management strategy (MGT 575).

Students can complement their course work by taking one or more internships during
their last two years. Only one internship however, can be taken for credit. Some
internships examples include the Council of Economic Advisers and the Federal Reserve
Board, just to name two examples.


                                 Goals for Student Learning



Developed 2007-2008. Last update Fall 2009   9
Students who graduate with a B.S.B.A. in Economics will:


6.      Understand thoroughly the competitive supply/demand model and use it to
        analyze the impact of government policies (e.g., price controls, excise taxes,
        subsidies) on the welfare of consumers and producers.
7.      Demonstrate an understanding of imperfectly competitive market structures and
        the effects they have on the welfare of consumers and producers.
8.      Demonstrate an understanding of why externalities, such as pollution, can lead to
        market failure and provide a rationale for government involvement.
9.      Understand thoroughly the open macroeconomy, as represented by the core
        IS/LM, BoP and AD-AS models ( IS denotes Investment-Savings equilibrium;
        LM is an abbreviation for Liquidity Preference (Money demand)-Money Supply
        equilibrium; BoP is Balance of Payments; AD-AS is short for Aggregate
        Demand-Aggregate Supply ) under different assumptions, and analyze the
        impacts of changes in domestic and foreign fiscal and monetary policies on
        domestic and foreign economic variables, such as GDP, interest rates, investment,
        exchange rates, inflation, employment, and net exports.
10.     Use statistical estimation, hypothesis testing, and basic regression analysis and be
        able to interpret reported regression results.
11.     Apply game theoretic economic models to business strategy issues.
12.     Understand how economic models can address issues faced by managers.




                          Student Assessment Outcome Measures


4.      Seniors enroll in a capstone course in management strategy. The course brings
        together and synthesizes material from accounting, finance, micro and macro
        economics, marketing, operations, information systems, business ethics, and
        international business to assess organizations and develop alternative courses of
        action based on the goals of the organization and fit within larger business
        environment.
            a. The course emphasizes how seniors would communicate within business
                practice through case summary write ups and short presentations
                throughout the semester. In addition, core strategic decision making
                concepts and tools for industry and organizational analysis, formulation of
                strategic plans, and analysis of a strategic plan are introduced and tested in
                an examination consisting of 4-6 short answer questions focused on a
                single business case. These core concepts are taught through both class
                discussions centered on a specific chapter in the text plus an example to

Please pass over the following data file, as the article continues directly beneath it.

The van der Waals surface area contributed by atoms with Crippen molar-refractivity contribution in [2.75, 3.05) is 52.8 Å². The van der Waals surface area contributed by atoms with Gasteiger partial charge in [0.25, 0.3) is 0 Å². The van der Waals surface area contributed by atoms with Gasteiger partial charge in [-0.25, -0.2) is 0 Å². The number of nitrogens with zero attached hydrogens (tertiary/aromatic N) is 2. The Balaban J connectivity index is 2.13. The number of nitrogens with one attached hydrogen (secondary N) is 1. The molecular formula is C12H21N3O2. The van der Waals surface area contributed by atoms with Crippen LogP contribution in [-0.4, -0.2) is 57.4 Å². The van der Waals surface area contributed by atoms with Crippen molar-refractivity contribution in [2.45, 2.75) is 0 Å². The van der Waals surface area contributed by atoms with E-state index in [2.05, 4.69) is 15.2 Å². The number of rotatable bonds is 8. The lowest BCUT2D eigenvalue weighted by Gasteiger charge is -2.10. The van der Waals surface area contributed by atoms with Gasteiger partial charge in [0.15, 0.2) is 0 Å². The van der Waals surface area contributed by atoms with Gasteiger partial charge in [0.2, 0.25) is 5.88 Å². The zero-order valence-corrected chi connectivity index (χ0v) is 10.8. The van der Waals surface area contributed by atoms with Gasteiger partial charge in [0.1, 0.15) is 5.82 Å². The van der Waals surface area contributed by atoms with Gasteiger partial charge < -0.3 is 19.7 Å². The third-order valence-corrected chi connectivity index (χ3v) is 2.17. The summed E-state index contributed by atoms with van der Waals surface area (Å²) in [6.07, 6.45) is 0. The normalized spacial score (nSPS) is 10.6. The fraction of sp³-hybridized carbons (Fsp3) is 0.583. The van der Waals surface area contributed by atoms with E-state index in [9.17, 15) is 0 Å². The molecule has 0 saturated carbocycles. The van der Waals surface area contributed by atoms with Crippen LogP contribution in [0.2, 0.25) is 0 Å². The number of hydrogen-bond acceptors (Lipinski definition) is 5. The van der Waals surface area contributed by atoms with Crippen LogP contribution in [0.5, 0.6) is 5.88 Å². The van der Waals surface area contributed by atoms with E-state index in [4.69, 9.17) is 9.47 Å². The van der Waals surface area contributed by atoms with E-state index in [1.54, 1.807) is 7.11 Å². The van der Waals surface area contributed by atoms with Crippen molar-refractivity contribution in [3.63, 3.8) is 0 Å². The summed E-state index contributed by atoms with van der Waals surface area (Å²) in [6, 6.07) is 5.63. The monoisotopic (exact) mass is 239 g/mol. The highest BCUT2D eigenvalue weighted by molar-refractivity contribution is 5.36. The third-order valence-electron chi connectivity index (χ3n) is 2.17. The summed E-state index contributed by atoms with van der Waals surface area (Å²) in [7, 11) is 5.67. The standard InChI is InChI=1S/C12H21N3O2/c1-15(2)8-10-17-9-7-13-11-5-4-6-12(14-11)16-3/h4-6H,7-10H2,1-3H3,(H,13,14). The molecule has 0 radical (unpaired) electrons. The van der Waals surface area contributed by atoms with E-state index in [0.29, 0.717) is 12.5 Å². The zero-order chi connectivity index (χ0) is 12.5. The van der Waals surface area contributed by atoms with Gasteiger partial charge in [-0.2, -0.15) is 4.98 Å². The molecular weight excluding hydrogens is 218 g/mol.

work through in class and reinforced in the application to a business case
                using case method teaching. The use of case methodology applies directly
                to the goal of teaching concepts of strategy with an eye on practicality in a

Developed 2007-2008. Last update Fall 2009   10
               business setting.
            b. The course culminates in the development of a business case on an issue
               of the students’ choice and corresponding analysis which utilizes the
               concepts of the course. The students develop a proposal and outline for
               their project to be critiqued by their peers and the professor. The summary
               case and analysis is presented to the class and developed into a paper. The
               students are graded on their ability to
                     i. State a thesis of their paper which communicates the goal and
                        scope of the paper.
                    ii. Organize the argument of the paper on the thesis, with clarity, and
                        without addition, irrelevant material. .
                  iii. Students are assessed for their insight on the case – to include their
                        ability to synthesize multiple concepts or apply concepts in a novel
                        manner.
                   iv. The paper and presentation must be balanced with a charitable read
                        of opposing arguments and a multi-faceted assessment of the case.
                    v. The paper and presentation must correctly incorporate concepts
                        from the course such as an industry analysis and/or an
                        organizational assessment to develop a realistic course of action
                        for a firm or individual.

5.      During majors’ last year in residence in either the fall or spring semester,[the
        Department administers a “senior assessment,” which consists of a three-hour
        examination that requires them to answer a 5-6 questions that directly test their
        competency in the major. Only majors who have completed all the core and
        required courses in their major can take this exam. To ensure that they have
        achieved a sufficient level of competency, at least two departmental faculty
        members evaluate the examinations along the following criteria
                    i. Student is concise, structured, and clear in answering the question.